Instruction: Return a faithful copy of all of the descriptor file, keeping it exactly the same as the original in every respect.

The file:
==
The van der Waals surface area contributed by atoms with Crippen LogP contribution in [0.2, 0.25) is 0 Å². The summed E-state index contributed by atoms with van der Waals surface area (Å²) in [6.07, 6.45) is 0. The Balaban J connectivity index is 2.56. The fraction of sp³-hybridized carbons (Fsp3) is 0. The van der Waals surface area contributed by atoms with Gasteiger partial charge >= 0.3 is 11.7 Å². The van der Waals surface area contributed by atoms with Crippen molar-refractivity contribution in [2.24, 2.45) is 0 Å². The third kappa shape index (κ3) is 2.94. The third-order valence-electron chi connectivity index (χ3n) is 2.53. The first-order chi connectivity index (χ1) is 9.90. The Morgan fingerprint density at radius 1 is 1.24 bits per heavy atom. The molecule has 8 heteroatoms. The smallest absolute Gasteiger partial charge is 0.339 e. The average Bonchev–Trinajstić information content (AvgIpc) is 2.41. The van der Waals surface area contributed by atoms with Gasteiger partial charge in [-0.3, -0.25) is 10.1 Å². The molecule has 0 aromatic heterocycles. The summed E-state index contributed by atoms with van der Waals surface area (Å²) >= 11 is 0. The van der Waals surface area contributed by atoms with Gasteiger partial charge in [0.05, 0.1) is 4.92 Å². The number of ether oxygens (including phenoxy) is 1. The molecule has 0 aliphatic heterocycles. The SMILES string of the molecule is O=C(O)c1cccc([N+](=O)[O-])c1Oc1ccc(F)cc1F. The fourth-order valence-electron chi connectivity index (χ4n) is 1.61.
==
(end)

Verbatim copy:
The van der Waals surface area contributed by atoms with Crippen LogP contribution in [0.2, 0.25) is 0 Å². The summed E-state index contributed by atoms with van der Waals surface area (Å²) in [6.07, 6.45) is 0. The Balaban J connectivity index is 2.56. The fraction of sp³-hybridized carbons (Fsp3) is 0. The van der Waals surface area contributed by atoms with Gasteiger partial charge >= 0.3 is 11.7 Å². The van der Waals surface area contributed by atoms with Crippen molar-refractivity contribution in [2.24, 2.45) is 0 Å². The third kappa shape index (κ3) is 2.94. The third-order valence-electron chi connectivity index (χ3n) is 2.53. The first-order chi connectivity index (χ1) is 9.90. The Morgan fingerprint density at radius 1 is 1.24 bits per heavy atom. The molecule has 8 heteroatoms. The smallest absolute Gasteiger partial charge is 0.339 e. The average Bonchev–Trinajstić information content (AvgIpc) is 2.41. The van der Waals surface area contributed by atoms with Gasteiger partial charge in [-0.3, -0.25) is 10.1 Å². The molecule has 0 aromatic heterocycles. The summed E-state index contributed by atoms with van der Waals surface area (Å²) >= 11 is 0. The van der Waals surface area contributed by atoms with Gasteiger partial charge in [0.05, 0.1) is 4.92 Å². The number of ether oxygens (including phenoxy) is 1. The molecule has 0 aliphatic heterocycles. The SMILES string of the molecule is O=C(O)c1cccc([N+](=O)[O-])c1Oc1ccc(F)cc1F. The fourth-order valence-electron chi connectivity index (χ4n) is 1.61.